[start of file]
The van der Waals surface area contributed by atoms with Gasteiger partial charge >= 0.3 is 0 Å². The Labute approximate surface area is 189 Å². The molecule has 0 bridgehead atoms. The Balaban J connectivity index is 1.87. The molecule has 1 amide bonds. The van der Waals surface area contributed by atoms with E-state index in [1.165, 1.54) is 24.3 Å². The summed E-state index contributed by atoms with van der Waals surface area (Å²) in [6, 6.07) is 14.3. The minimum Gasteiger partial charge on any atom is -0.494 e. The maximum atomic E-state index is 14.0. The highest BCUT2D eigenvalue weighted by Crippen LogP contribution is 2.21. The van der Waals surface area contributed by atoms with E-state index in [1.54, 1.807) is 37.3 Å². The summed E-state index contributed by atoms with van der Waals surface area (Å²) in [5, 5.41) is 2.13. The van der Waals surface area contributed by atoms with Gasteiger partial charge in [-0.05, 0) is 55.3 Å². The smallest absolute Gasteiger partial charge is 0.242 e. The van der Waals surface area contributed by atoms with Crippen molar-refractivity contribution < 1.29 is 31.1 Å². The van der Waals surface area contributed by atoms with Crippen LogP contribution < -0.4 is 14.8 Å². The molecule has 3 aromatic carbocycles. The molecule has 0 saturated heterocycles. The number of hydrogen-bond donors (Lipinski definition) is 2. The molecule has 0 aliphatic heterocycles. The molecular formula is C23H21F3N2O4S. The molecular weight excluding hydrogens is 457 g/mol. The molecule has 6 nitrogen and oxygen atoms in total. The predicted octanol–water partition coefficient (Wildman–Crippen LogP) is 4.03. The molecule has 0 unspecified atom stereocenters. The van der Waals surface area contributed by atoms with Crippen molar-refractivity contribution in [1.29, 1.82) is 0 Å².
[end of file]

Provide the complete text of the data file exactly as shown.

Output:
The van der Waals surface area contributed by atoms with Gasteiger partial charge >= 0.3 is 0 Å². The Labute approximate surface area is 189 Å². The molecule has 0 bridgehead atoms. The Balaban J connectivity index is 1.87. The molecule has 1 amide bonds. The van der Waals surface area contributed by atoms with E-state index in [1.165, 1.54) is 24.3 Å². The summed E-state index contributed by atoms with van der Waals surface area (Å²) in [6, 6.07) is 14.3. The minimum Gasteiger partial charge on any atom is -0.494 e. The maximum atomic E-state index is 14.0. The highest BCUT2D eigenvalue weighted by Crippen LogP contribution is 2.21. The van der Waals surface area contributed by atoms with E-state index in [1.54, 1.807) is 37.3 Å². The summed E-state index contributed by atoms with van der Waals surface area (Å²) in [5, 5.41) is 2.13. The van der Waals surface area contributed by atoms with Gasteiger partial charge in [-0.05, 0) is 55.3 Å². The smallest absolute Gasteiger partial charge is 0.242 e. The van der Waals surface area contributed by atoms with Crippen molar-refractivity contribution < 1.29 is 31.1 Å². The van der Waals surface area contributed by atoms with Crippen LogP contribution < -0.4 is 14.8 Å². The molecule has 3 aromatic carbocycles. The molecule has 0 saturated heterocycles. The number of hydrogen-bond donors (Lipinski definition) is 2. The molecule has 0 aliphatic heterocycles. The molecular formula is C23H21F3N2O4S. The molecular weight excluding hydrogens is 457 g/mol. The molecule has 6 nitrogen and oxygen atoms in total. The predicted octanol–water partition coefficient (Wildman–Crippen LogP) is 4.03. The molecule has 0 unspecified atom stereocenters. The van der Waals surface area contributed by atoms with Crippen molar-refractivity contribution in [1.29, 1.82) is 0 Å².